7 Now the king and Haman came to drink wine with Esther the queen. 2 And the king said to Esther on the second day also [a]as they drank their wine at the banquet, “What is your petition, Queen Esther? It shall be granted you. And what is your request? Even to half of the kingdom it shall be done.” 3 Then Queen Esther replied, “If I have found favor in your sight, O king, and if it pleases the king, let my life be given me as my petition, and my people as my request; 4 for we have been sold, I and my people, to be destroyed, to be killed and to be annihilated. Now if we had only been sold as slaves, men and women, I would have remained silent, for the [b]trouble would not be commensurate with the [c]annoyance to the king.” 5 Then King Ahasuerus [d]asked Queen Esther, “Who is he, and where is he, [e]who would presume to do thus?” 6 Esther said, “A foe and an enemy is this wicked Haman!” Then Haman became terrified before the king and queen.
Haman Is Hanged
7 The king arose in his anger from [f]drinking wine and went into the palace garden; but Haman stayed to beg for his life from Queen Esther, for he saw that harm had been determined against him by the king. 8 Now when the king returned from the palace garden into the [g]place where they were drinking wine, Haman was falling on the couch where Esther was. Then the king said, “Will he even assault the queen with me in the house?” As the word went out of the king’s mouth, they covered Haman’s face. 9 Then Harbonah, one of the eunuchs who were before the king said, “Behold indeed, the gallows standing at Haman’s house fifty cubits high, which Haman made for Mordecai who spoke good on behalf of the king!” And the king said, “Hang him on it.” 10 So they hanged Haman on the [h]gallows which he had prepared for Mordecai, and the king’s anger subsided.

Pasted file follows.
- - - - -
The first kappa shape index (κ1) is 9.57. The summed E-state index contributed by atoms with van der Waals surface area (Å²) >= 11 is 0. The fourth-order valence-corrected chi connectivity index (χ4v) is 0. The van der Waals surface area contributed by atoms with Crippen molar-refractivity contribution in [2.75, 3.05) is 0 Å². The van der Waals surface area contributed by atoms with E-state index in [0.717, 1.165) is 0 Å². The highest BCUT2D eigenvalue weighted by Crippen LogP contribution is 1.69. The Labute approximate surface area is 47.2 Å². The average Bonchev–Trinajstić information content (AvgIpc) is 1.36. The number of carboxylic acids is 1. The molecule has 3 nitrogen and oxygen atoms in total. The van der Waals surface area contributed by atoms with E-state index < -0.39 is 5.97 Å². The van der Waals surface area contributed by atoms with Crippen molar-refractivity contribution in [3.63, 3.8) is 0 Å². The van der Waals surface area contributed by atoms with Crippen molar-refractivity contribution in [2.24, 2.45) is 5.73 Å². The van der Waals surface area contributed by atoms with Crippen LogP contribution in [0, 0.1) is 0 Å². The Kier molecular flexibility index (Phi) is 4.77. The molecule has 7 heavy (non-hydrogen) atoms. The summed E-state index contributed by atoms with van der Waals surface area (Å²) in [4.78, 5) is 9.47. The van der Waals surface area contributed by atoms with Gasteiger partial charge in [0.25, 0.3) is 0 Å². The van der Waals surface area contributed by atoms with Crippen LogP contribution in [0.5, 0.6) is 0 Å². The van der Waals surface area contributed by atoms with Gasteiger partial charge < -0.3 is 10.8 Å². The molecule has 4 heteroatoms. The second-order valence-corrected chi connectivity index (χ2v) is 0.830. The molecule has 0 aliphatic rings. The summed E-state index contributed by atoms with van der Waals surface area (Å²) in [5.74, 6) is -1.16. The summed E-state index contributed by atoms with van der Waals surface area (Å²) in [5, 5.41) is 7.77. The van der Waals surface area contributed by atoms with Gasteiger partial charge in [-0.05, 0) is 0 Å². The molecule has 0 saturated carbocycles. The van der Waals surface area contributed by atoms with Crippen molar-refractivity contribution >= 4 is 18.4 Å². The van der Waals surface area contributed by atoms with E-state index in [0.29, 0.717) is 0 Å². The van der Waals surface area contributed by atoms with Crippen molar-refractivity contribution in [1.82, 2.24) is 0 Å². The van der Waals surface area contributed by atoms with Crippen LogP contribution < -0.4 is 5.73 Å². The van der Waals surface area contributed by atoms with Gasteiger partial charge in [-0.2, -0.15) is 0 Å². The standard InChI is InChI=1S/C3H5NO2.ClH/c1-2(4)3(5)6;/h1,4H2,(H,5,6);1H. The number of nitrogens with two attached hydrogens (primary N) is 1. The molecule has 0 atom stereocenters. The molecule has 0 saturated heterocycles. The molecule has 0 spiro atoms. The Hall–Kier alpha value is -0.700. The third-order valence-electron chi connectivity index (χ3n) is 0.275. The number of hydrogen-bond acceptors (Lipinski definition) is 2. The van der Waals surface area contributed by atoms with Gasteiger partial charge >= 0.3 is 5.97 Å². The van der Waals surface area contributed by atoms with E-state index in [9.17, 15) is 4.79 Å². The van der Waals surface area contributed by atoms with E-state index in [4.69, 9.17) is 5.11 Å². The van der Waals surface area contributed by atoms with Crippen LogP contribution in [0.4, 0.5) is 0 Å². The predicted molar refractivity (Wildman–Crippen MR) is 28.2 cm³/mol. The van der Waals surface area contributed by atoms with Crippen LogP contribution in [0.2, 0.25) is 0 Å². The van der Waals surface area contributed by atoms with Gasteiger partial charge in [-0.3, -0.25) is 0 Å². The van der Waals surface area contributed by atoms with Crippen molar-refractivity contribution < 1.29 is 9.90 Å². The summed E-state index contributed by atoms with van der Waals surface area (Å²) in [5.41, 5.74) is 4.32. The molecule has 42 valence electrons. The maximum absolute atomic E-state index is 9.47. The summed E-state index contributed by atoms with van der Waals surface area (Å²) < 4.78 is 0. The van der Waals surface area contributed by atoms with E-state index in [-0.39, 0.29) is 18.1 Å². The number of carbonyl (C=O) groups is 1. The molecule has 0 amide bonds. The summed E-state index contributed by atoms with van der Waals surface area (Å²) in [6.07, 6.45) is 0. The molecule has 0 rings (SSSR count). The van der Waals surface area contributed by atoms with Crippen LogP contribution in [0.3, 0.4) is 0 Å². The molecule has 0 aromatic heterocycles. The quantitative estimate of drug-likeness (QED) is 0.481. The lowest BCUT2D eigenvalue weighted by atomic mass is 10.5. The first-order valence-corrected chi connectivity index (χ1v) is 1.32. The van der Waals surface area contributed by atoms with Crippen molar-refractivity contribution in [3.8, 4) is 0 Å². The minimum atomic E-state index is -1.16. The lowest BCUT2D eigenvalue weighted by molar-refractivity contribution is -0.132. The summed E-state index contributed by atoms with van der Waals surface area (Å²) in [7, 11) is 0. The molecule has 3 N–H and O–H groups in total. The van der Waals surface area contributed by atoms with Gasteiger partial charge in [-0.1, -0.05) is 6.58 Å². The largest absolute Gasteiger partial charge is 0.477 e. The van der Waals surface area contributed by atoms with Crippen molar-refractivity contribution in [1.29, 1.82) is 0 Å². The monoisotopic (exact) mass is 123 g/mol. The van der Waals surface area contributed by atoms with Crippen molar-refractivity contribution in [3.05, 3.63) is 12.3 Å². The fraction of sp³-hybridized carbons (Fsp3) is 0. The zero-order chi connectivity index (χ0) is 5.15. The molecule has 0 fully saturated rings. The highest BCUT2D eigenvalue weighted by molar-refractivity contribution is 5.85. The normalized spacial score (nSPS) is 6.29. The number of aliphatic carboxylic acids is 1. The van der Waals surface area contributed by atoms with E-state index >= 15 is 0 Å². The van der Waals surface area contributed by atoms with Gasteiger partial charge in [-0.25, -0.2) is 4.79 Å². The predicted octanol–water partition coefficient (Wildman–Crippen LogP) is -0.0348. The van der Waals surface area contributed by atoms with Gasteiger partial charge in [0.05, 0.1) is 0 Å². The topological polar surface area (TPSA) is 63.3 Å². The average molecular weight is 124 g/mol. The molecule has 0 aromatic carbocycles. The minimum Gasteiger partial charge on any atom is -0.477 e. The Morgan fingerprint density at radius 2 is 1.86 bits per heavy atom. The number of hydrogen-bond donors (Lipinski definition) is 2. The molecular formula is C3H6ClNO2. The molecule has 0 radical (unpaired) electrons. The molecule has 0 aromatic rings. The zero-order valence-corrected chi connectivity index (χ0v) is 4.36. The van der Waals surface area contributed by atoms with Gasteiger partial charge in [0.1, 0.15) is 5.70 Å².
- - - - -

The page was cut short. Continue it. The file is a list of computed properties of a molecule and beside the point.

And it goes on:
Haman’s day just went from bad to… the worst. At around 75 feet tall, his gallows was certainly conspicuous, and I’m sure the city was abuzz with chatter about this gallows which Haman had just constructed the day before. And apparently, many knew exactly who it was intended for, except the king because Haman had been interrupted before he could make his request.
Most folks hide their evil deeds, but there are those who flaunt them like Haman. Regardless, it’s a shining example of the old adage, “be sure your sin will find you out”. But what about those who are trying to live right, those who are trying to serve God as best they can? When they see the deeds of the wicked, certainly some are punished just like Haman. Then some seem to skate through life without a care in the world.
Yet as Solomon once noted, the evil will get their reward, and God only knows the hearts of men, and their destiny. It may yet chance that some wicked heart will be turned once more to God. In the end, God will see justice done, and it is not for any of us to worry or fret about their judgment.
Instead, “seek Him first, and all his righteousness” for great will be your reward when you see God face to face, and experience the glory of His goodness and majesty. Do not fret about tomorrow, live as one who has the hope of glory inside, because you do. For God’s Spirit dwells inside those who have chosen to love and obey Him, and that’s worth more than any earthly reward, great or small.